DP14164 The U.S.-Chinese Trade War: An Event Study of Stock-Market Responses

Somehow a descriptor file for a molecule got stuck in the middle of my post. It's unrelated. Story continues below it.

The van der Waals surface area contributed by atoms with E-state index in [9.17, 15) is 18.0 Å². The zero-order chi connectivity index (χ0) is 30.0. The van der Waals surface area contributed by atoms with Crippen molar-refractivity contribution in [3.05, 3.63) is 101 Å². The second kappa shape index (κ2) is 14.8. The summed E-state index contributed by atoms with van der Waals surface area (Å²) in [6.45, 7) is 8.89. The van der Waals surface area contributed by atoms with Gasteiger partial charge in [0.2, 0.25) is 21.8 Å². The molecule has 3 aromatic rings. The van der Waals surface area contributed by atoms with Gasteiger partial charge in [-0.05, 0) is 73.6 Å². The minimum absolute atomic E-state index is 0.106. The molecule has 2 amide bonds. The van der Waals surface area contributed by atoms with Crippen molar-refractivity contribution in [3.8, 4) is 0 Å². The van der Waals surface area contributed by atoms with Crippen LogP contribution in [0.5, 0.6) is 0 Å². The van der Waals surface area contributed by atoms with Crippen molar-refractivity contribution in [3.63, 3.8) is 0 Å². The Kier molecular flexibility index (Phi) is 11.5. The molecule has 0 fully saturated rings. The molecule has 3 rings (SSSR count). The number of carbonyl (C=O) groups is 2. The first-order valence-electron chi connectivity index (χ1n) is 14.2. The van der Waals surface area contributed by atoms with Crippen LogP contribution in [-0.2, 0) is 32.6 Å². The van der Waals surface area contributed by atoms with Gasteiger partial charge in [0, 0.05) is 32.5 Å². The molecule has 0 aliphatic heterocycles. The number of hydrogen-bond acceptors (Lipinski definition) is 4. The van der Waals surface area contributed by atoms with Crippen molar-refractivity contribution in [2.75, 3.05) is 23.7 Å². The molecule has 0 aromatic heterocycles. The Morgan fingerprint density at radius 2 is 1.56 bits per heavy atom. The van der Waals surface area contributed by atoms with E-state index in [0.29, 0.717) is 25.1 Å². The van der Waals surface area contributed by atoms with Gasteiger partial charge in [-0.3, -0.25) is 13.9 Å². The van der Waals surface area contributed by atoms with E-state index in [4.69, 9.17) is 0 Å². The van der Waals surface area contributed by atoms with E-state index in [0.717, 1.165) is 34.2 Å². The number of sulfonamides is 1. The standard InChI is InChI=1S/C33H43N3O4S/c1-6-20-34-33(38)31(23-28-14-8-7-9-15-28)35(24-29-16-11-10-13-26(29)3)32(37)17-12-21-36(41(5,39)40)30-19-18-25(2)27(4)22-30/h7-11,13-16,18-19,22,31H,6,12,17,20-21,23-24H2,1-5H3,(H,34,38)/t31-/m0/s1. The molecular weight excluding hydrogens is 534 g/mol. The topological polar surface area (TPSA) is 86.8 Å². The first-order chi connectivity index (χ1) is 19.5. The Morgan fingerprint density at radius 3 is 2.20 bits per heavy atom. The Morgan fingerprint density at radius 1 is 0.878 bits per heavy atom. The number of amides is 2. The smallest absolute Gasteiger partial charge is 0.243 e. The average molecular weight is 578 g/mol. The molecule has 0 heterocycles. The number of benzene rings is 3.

At the beginning of 2018, President Trump started taking protective tariff measures against products from China in a sequence of events which started a “trade war” between the United States (U.S.) and China. As the value of trade flows affected on both sides rose to a significant amount, this episode will become an interesting research object in the future. A thorough analysis of many outcomes of interest is at this point in time -- and even will be in the next few years -- impossible due to a lack of data which will only become available at a later point. However, as is customary with historical preferential liberalizations in trade agreements and potentially the opposite of it through Brexit, it is possible to gauge consequences of this “trade war” or “trade dispute” when focusing on the stocks of listed companies around related tariff-change announcements or implementations by the U.S. and China in the relevant time span. This paper proposes such an analysis and finds, very much consistent with the rumors from business, that the associated protectionist tariffs appear to have done to a large extent the opposite of what was intended: they hurt domestic firms in targeted and also other, untargeted sectors of an acting country, and they affect third countries and territories which are not even party to the “trade war” or “dispute”.